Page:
The sound on the Echo Plus is once again fantastic, but thanks to the new fabric covering, I found the overall sound better and more precise than prior models. I was impressed with how well the full sound profile managed, the 0.8-inch tweeter and 3-inch sub offer great omnidirectional Dolby sound. Now it does not have the range you can find from the Sonos One, and the highs of the songs we tested felt a little bit muffled, but overall I was impressed on what the Echo Plus offers. Amazon has come a long way from the first generation Echo, and that is an excellent thing.
The Echo Plus this year allows for audio-in and audio-out through the included 3.5mm jack, and thanks to software improvements, the Echo Plus can be linked in a stereo pair with another Echo Plus, or in an audio group with another in the Echo range. If that were not enough, this year’s Echo Plus comes with a built-in thermometer, making it the perfect companion for your smart thermostat such an EcoBee or Nest.
All in all, I am impressed at how Amazon has improved on this year’s Echo Plus. While it is hard to recommend should you already have a Sonos One, if you are looking to make a new smart speaker purchase, the Echo Plus makes a fantastic addition to your home.
While the Echo range of products has always offered more than serviceable sound, I have found the bass on offer a bit lacking, especially to fill a full room. It is for this reason I was ecstatic to hear that not only was the Echo Sub a thing, but it would also be brought over to Canada.
In testing, when paired with an Echo Plus, the Echo Sub offers crisp, powerful, and impactful bass sound, especially when jumping into Electronica or Dubstep. The down-firing 100-watt amplifier and 6-inch woofer function at a level of depth the Echo range of products have lacked in the past.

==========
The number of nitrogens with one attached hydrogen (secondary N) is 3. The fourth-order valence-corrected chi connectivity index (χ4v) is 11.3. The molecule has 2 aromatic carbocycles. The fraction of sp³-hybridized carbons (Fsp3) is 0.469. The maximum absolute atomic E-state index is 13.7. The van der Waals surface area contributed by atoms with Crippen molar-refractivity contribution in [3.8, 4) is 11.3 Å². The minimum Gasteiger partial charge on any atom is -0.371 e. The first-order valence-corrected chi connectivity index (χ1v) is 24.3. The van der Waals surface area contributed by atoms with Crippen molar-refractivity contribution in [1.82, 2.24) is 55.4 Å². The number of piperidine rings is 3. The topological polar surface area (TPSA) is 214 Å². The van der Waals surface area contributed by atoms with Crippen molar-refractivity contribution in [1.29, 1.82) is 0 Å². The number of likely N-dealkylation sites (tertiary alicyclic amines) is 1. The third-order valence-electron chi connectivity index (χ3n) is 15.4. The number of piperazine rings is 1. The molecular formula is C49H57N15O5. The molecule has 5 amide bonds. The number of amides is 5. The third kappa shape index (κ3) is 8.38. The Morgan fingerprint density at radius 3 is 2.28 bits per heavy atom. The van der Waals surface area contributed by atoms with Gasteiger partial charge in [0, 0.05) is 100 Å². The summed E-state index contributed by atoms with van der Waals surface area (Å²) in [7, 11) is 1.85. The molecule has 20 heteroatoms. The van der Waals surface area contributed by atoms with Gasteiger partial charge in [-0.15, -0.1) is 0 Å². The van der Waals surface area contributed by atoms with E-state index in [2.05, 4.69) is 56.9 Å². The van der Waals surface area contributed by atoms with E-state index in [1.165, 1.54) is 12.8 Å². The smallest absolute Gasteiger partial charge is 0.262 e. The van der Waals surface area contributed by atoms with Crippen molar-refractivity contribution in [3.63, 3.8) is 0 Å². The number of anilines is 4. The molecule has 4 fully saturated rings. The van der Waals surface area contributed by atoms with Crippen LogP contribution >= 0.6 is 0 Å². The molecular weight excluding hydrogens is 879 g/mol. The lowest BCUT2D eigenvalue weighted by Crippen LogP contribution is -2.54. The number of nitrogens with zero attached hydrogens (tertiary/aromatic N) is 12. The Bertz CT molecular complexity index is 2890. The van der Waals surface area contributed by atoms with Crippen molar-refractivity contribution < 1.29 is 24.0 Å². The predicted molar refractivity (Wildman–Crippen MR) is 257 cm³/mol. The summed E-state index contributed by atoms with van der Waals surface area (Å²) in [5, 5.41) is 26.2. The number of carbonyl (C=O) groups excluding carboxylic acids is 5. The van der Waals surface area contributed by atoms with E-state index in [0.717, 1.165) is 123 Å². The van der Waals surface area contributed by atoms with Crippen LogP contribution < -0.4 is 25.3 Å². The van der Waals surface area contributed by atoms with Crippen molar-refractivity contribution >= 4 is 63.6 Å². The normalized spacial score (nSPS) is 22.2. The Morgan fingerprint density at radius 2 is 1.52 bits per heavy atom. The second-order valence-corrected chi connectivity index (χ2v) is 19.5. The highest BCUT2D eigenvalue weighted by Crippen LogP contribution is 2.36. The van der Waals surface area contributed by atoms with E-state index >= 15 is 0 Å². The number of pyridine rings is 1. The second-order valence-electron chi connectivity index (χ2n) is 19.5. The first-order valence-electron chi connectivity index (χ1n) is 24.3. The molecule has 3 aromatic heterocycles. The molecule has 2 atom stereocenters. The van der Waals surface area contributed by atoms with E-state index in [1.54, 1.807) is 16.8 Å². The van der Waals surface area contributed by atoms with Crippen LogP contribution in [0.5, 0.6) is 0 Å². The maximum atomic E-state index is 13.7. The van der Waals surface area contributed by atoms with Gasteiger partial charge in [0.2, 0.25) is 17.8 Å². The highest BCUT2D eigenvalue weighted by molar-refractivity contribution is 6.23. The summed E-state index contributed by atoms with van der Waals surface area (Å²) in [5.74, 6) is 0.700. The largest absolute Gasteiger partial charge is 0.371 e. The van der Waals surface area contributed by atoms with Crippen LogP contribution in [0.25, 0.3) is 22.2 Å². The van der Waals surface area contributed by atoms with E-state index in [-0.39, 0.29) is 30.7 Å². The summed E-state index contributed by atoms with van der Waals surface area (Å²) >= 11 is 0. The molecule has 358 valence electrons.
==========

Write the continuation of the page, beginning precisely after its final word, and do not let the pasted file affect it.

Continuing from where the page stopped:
Even better was the fact the Sub could be connected to more than one speaker at once. Setting up a room grouped with two other speakers gives some of the best room-filling sounds this side of a full Sonos setup. Sadly, there is no way to connect a non-Echo speaker to the Sub, lacking any 3.5mm connectivity.
I will admit there are better subs, and if you are willing to spend the money, there are louder, more advanced full home audio solutions. But what the Echo Sub ads to the Echo lineup can’t be understated. It offers a way to expand the audio range of the already “good” speakers and does so at a relatively affordable price. If you already have another in the Echo range, the Sub at $169 is a worthy and exciting addition.
Echo Dot 3rd Generation:
While I have never been a fan of the super-small speakers such as the Google Home Mini or the Echo Dot, Amazon has taken all past criticisms and built a new version of its speaker with many of the issues addressed. While it still lacks 3.5mm audio input and the speaker is still far from at the level of its bigger brothers, the Echo Dot is finally ready for prime time.
But let’s not get ahead of ourselves here. The Echo Dot, while possibly better than the Google Home Mini, is by no means an exceptional audio experience. The 1.6-inch 360°-firing speaker hits that good enough threshold and will fill a room with sound far more than the size would indicate. However, it never hits the quality or levels you can find on the lineups bigger brothers.
The sound is clear but lacks the depth offered by high-quality speakers. It is serviceable for audio books, or even as an extra speaker during a party, but if you love music and want a full, rich sound, the Echo Dot is not for you.
But honestly, I would argue that is not what it is built for. The small Echo product works beautifully as an entry point into the world of Alexa, and this it does very well. I never had any issues communicating with the virtual assistant. The microphones work well almost anywhere in the room. I was impressed at how easy it was to get the Echo Dot to recognize my commands, especially considering its small size.
If you are a lover of audio and want the best, the Echo dot is not for you. The Echo Plus or even the standalone Echo fit this benchmark far better. But if you are looking to experiment with Alexa, need an additional speaker, or want an inexpensive option to expand on your smart home, the $69 price tag is hard to beat.